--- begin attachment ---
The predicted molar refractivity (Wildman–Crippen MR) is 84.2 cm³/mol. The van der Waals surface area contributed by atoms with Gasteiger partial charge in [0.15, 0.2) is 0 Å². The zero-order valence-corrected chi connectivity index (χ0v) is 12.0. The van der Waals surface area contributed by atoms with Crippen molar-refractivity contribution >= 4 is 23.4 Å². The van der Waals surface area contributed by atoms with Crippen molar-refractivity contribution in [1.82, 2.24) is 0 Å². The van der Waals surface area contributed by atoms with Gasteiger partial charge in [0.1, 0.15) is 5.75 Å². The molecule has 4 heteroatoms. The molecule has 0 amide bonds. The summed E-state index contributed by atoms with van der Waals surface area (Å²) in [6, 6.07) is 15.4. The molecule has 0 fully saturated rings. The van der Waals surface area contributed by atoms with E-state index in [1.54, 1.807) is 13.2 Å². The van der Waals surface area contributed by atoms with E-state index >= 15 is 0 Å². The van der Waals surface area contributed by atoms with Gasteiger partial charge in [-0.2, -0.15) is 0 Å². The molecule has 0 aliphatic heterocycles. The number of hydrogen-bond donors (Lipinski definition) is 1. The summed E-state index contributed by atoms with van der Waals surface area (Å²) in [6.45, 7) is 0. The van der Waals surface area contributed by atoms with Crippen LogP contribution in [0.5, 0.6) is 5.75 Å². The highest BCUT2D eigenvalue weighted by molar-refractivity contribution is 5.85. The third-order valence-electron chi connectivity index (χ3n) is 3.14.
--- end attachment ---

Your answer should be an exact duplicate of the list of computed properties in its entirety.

The predicted molar refractivity (Wildman–Crippen MR) is 84.2 cm³/mol. The van der Waals surface area contributed by atoms with Gasteiger partial charge in [0.15, 0.2) is 0 Å². The zero-order valence-corrected chi connectivity index (χ0v) is 12.0. The van der Waals surface area contributed by atoms with Crippen molar-refractivity contribution >= 4 is 23.4 Å². The van der Waals surface area contributed by atoms with Crippen molar-refractivity contribution in [1.82, 2.24) is 0 Å². The van der Waals surface area contributed by atoms with Gasteiger partial charge in [0.1, 0.15) is 5.75 Å². The molecule has 4 heteroatoms. The molecule has 0 amide bonds. The summed E-state index contributed by atoms with van der Waals surface area (Å²) in [6, 6.07) is 15.4. The molecule has 0 fully saturated rings. The van der Waals surface area contributed by atoms with E-state index in [1.54, 1.807) is 13.2 Å². The van der Waals surface area contributed by atoms with E-state index >= 15 is 0 Å². The van der Waals surface area contributed by atoms with Gasteiger partial charge in [-0.2, -0.15) is 0 Å². The molecule has 0 aliphatic heterocycles. The number of hydrogen-bond donors (Lipinski definition) is 1. The summed E-state index contributed by atoms with van der Waals surface area (Å²) in [6.45, 7) is 0. The van der Waals surface area contributed by atoms with Crippen LogP contribution in [0.5, 0.6) is 5.75 Å². The highest BCUT2D eigenvalue weighted by molar-refractivity contribution is 5.85. The third-order valence-electron chi connectivity index (χ3n) is 3.14.